Lung Cancer Survivor
Patience & practicality saved my life
When Sheilah Young-Labinski learned she was facing Stage IV non-small cell lung cancer, she refused to act before she had all the facts. Her informed decisions helped her reach the point where her tests show no evidence of disease. As a peer counselor for organizations such as GO2 Foundation for Lung Cancer, she encourages self-advocacy, support and second opinions.
After I hurt my back getting the dog out of the car on a family hiking trip, I made an appointment with my primary care physician. He chalked it up to being 46. The pain worsened and I became short of breath, so I saw him again. He ran tests and saw a little fluid in my lung. It didn’t concern him, but he suggested a different test if the discomfort didn’t subside. It didn’t, so my plan was to get that test. I never had the chance.
My husband Jim was busily cooking dinner and went looking for our son to help. Instead of finding Asher, he found me on the bedroom floor. I was rushed to the hospital where I stayed for two weeks. Pressure on my heart due to fluid buildup had caused me to collapse. The fluid was drained and, after examining it, my doctor suspected adenocarcinoma.
He set up appointments with five specialists: an oncologist, cardiologist, pulmonologist, thoracic surgeon and OB/GYN. Each day for the next five days, I heard a different diagnosis. Either I had lung cancer, pericardial effusion, tuberculosis, ovarian cancer or pelvic cancer. It seemed so outrageous that I wasn’t quite sure I had anything at all!
One thing these specialists had in common was that each wanted treatment to start immediately. The urgency was overwhelming, and I had to take a pause. I couldn’t make any decisions until I had more information.
Finally, we had a confirmed diagnosis of Stage IV non-small cell lung cancer that had spread to my heart and pelvis. The oncologist followed up by ordering a tissue biopsy to search for specific tumor markers, but the results were inconclusive. She estimated I had six months to live. I had just been accepted into nursing school but she encouraged me not to pursue it. I left the office devastated, with no resources to learn about this disease.
The situation was chaotic. Jim did his best to keep our kids Zoe, 16, and Asher, 13, in their normal routines. Jim agreed to attend a lung cancer survivors’ group with me with the caveat that he could leave if it was too difficult. He was glad he went, and their advice saved my life.
First, the group leader asked if I’d had an MRI. I hadn’t. She encouraged me to go back and ask for one. She also told me that if I didn’t like my oncologist, I should get a new one. The group also recommended getting a second opinion from a lung cancer specialist at a nearby cancer center.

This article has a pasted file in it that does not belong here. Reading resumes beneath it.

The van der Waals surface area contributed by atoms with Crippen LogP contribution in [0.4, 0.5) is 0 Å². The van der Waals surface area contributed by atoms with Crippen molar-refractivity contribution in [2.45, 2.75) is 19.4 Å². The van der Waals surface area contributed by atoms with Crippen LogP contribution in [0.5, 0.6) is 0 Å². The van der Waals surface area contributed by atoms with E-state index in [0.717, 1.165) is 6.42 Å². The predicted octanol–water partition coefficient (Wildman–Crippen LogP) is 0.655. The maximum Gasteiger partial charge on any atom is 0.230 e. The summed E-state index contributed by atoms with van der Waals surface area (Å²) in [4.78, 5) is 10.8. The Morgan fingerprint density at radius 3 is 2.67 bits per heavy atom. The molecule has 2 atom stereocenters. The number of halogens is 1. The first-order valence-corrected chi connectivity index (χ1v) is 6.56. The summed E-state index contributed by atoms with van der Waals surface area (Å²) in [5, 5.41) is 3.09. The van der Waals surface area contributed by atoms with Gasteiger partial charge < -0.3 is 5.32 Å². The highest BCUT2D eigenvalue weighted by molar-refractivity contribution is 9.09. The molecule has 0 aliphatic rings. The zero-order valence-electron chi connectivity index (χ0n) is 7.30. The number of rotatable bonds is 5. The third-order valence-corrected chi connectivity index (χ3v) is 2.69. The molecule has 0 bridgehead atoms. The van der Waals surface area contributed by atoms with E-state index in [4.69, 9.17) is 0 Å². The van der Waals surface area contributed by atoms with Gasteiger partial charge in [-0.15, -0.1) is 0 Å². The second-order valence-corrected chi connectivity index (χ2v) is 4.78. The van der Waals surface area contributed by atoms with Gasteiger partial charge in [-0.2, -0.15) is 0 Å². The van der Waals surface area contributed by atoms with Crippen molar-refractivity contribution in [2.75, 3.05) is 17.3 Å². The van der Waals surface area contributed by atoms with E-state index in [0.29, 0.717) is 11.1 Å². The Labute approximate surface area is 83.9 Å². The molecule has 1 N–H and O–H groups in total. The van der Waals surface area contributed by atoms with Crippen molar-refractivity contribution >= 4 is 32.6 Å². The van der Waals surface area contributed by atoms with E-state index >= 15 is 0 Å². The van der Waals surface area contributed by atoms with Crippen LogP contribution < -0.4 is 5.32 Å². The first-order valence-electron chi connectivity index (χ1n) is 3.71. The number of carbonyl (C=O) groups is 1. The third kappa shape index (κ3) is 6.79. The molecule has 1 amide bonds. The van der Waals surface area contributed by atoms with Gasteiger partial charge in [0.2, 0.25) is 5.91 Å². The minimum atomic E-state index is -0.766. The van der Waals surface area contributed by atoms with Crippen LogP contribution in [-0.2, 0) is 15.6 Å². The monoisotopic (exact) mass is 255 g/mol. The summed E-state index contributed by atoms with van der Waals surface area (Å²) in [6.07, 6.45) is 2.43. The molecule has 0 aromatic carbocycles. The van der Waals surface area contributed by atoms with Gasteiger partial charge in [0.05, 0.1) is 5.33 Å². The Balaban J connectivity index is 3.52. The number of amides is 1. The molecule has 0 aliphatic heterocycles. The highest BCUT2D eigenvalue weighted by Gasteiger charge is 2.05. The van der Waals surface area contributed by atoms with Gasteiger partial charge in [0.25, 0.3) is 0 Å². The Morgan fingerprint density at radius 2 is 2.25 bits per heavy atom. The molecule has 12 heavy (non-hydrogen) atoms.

I insisted that I have an MRI. When my oncologist called about the results, she told me to come in right away. A friend drove me and we met Jim at her office. She spoke to them but not to me. When she asked if they’d like to see the scans, I told her I’d like to see them, too.
The cancer had metastasized to my brain. We decided to wait until after my second opinion appointment set for the next Monday to make any further decisions.
The meeting with the lung cancer specialist was amazing. She listened to me and, more importantly, she heard me. She disagreed with the current treatment plan. She believed I might have a gene mutation and requested another tissue biopsy to hopefully identify a biomarker that would change my whole course of treatment.
I found a new oncologist within my insurance network who would work with my specialist. While we waited for the next biopsy, I began chemotherapy and it really knocked me out.
Still operating under the assumption that I didn’t have much time left, I planned a big birthday bash for July. On June 22, life-changing biopsy results came in. I was ALK+. My new plan was to stop the chemotherapy and start an oral targeted therapy that had just been approved for non-small cell lung cancer.
Because the side effects were minimal, I was able to go to nursing school. I probably didn’t need the added stress, but it gave me something to focus on.
My first scan showed significant tumor shrinkage, which was great, but soon after, my brother passed away unexpectedly. It was tragic. I was the one who was sick, yet he was gone. I felt tremendous guilt and found it hard to go on. I forced myself to think about what he would want me to do. I knew he’d want me to live, and that is what I’ve done.
Four years later, no cancer was visible. I will continue on this therapy unless it stops being effective. If that happens, I have other options.
I realize I’m lucky. I may tire a little easier than before, but I work as a nurse and can hike, ride my e-bike and do the activities I did before my diagnosis. Advocating for myself and having the support of my family, friends and medical team made all the difference.